Pipping is one task where practice makes perfect. We did 3 whole trays and you can literally see the difference between the lopsided lumps on the first tray and almost-perfect circles on the 3rd tray!

Photo: http://www.flickr.com/photos/roboppy

4. Once you've piped onto a sheeting tray, pick up the tray and let it drop onto the table a few times - to let air bubbles escape the mixture and flatten an unevenness. I don't mean BANG the tray against the table but just gently lift the tray about 10 inches and let it drop on the table.

5. Place tray into the oven for about 8-10 minutes. Once done, pull out and leave until the macarons cool. If you're having trouble pulling them off the sheet pan, just stick the tray into a chiller (or a fridge) for 2 minutes for a quick cool-down.

6. Pipe a filling of your choice and sandwich the macarons.

Photo: http://flickr.com/photos/roboppy 

NOTE: You should set the macarons aside overnight (air-tight container, plastic-wrapped and refrigerated) and only eat them the next day. This is to ensure the flavors are more infused.

Ours came out quite well, I have to say. Slightly crunchy on the top but chewy on the inside and not too sweet like some commercial macarons out there :)

Since the class was for 3 hours, the fillings for the macarons were made by Chef Karam the day before so we didn't have to make them from scratch. There were cream cheese, raspberry jam-butter cream, chocolate ganache and *rose-infused butter cream (which is my favorite so far). We can be really creative with fillings and that is quite obvious with macarons sold outside - I once saw durian flavored macarons.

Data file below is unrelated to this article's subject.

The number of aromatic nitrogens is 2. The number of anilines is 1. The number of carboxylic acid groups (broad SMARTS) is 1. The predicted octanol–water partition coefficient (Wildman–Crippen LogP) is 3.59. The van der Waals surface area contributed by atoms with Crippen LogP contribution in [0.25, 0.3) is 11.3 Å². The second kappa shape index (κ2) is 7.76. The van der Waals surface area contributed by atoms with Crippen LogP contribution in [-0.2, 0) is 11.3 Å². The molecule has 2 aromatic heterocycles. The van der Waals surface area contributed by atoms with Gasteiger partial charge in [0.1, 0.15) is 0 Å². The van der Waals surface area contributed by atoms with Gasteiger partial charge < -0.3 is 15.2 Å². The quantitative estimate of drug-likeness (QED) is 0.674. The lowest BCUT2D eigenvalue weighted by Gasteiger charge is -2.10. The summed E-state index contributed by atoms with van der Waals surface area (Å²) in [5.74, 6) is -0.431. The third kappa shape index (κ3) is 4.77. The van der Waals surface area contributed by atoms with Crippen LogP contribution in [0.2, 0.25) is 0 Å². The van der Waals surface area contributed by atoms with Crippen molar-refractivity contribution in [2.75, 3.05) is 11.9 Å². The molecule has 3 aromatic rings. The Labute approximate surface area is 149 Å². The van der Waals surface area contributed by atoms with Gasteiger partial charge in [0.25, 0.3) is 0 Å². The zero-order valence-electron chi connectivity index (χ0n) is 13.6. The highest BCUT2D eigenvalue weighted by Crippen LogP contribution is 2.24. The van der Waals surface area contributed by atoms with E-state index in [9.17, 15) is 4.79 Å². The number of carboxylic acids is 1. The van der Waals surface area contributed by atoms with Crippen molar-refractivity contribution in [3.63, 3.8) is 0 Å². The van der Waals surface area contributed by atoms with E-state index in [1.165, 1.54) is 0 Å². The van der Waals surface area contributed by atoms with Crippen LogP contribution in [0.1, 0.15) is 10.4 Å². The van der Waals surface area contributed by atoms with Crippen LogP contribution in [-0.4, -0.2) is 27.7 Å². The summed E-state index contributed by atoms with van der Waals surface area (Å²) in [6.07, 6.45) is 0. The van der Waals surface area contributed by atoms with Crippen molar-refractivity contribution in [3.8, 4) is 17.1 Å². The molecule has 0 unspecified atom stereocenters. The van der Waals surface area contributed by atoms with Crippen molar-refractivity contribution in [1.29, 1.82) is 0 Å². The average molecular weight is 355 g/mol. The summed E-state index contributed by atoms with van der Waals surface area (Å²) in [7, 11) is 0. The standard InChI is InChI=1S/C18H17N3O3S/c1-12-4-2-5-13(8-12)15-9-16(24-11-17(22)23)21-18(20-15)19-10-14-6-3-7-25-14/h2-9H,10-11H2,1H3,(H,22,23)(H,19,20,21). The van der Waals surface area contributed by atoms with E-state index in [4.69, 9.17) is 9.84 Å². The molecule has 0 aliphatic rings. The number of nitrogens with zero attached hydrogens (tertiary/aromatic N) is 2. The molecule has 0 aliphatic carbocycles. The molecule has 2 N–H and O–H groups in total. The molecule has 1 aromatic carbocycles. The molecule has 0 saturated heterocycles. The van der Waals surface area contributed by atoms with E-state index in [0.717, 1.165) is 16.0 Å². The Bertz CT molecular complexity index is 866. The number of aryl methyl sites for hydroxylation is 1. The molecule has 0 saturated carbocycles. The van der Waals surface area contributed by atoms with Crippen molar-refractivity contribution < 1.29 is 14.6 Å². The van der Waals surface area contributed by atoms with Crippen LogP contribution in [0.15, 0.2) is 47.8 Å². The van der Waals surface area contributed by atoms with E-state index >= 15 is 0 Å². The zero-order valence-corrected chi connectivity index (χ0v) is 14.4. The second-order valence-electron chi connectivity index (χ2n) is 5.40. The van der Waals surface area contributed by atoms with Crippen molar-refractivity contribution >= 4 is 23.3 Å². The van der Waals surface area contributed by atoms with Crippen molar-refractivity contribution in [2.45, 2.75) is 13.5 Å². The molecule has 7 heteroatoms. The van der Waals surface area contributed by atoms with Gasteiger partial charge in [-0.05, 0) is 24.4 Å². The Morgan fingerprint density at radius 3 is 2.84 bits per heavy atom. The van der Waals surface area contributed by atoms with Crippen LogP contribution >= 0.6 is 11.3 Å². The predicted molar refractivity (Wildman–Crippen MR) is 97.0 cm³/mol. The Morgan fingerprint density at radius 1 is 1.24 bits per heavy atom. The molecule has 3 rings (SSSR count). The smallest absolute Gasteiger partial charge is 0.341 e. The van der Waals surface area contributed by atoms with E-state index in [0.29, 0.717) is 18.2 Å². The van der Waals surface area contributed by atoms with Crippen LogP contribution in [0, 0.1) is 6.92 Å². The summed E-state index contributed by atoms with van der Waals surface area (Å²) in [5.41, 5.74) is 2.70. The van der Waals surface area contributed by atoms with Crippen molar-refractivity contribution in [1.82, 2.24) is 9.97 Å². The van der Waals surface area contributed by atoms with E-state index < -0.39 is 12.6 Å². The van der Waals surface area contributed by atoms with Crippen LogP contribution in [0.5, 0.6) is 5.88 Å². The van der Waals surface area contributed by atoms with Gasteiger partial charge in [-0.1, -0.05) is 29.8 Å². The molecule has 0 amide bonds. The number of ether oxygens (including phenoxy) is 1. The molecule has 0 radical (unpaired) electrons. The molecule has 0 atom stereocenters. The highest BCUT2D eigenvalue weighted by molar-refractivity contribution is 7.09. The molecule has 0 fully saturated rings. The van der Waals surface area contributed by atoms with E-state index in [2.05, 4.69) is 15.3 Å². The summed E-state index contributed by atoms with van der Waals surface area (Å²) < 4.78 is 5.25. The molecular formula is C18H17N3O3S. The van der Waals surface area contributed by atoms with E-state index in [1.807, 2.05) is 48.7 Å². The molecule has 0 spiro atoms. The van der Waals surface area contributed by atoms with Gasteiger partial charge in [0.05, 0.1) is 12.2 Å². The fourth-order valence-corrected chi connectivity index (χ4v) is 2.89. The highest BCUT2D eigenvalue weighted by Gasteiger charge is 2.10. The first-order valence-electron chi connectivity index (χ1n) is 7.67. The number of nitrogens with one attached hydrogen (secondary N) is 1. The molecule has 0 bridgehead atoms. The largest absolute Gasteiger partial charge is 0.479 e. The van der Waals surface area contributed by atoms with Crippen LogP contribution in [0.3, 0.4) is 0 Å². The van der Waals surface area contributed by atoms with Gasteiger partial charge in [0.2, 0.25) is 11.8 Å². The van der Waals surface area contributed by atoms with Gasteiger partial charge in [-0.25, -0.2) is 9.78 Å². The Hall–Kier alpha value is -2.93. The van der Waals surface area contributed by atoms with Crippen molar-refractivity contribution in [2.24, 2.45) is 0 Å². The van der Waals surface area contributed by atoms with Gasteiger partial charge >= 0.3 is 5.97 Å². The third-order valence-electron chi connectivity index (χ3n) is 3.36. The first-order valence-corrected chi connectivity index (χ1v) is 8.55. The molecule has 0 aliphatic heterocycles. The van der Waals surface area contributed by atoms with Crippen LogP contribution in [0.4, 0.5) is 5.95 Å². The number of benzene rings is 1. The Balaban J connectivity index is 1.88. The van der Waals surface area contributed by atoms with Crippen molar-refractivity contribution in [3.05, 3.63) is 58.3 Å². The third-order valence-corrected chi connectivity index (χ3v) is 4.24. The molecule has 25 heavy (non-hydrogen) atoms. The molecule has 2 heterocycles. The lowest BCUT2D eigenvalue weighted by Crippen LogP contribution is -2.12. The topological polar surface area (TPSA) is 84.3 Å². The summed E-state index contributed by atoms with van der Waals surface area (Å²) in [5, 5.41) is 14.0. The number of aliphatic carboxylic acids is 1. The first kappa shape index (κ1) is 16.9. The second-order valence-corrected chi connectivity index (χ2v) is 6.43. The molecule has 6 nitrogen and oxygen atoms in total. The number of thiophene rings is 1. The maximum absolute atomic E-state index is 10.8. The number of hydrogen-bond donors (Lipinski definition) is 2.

Photo: tryityoumightlikeit.wordpress.com

Overall, the class was well taught and monitored. Chef Karam and his assistant (a Taylor's culinary student) helped out with ingredients and guided us when we were not sure what to do next. He also gave us pointers and tips on what to look out for when baking, proper way of pipping and tips on getting the Italian meringue right.

The only disadvantage I would say is that since the class was a Groupon deal, things were a bit crammed, like the making of fillings. Although we have the recipes and he went through them with us, it would have been fun to make a filling from scratch.

The whole process of making the shells of macarons (the top and bottom part) itself took almost 1.5 hours. Now I understand why macarons cost quite a bit outside. Apparently, in France, a single macaron can cost up to 2 euros each.

Photo: nodesserts.blogspot.com

Next to our pastry kitchen, were the cuisine and bread kitchens. We were allowed to walk through and see what the other classes were doing so we had a great time watching people kneading, banging dough on the table, chopping vegetables and making pies. Let me tell you, the sight was so enticing to the senses. Everything looked and smelled good. This must be what it feels like to be in the Masterchef kitchen. LOL!

I don't mind signing up for their pastry classes again but it's a tad bit expensive (for a one-day thing). Granted they've got good facilities and qualified chefs but for people on a budget - not so practical :(

FYI for people who are planning on taking classes at Taylor's Culinary School, when you come to the split from the highway, take a right (to Jalan Taylor's) as it will lead you to an outdoor parking and much more closer to the campus blocks. Plus, parking is free on weekends :)

*rose-infused butter cream - chef told us about these spray cans that infuses any filling with its scent, be it lemon, citrus, ylang-ylang or in our case, rose. 4 spritzes to the butter cream filling, mix well and you actually get an aftertaste of rose - very delightful to the tastebuds!

2 comment(s):

lina said...

Yummy treats! :)

sriyany said...

lina: looked so yummy that my mum popped one whole macaroon into her mouth - before realizing how rich/filling it was :)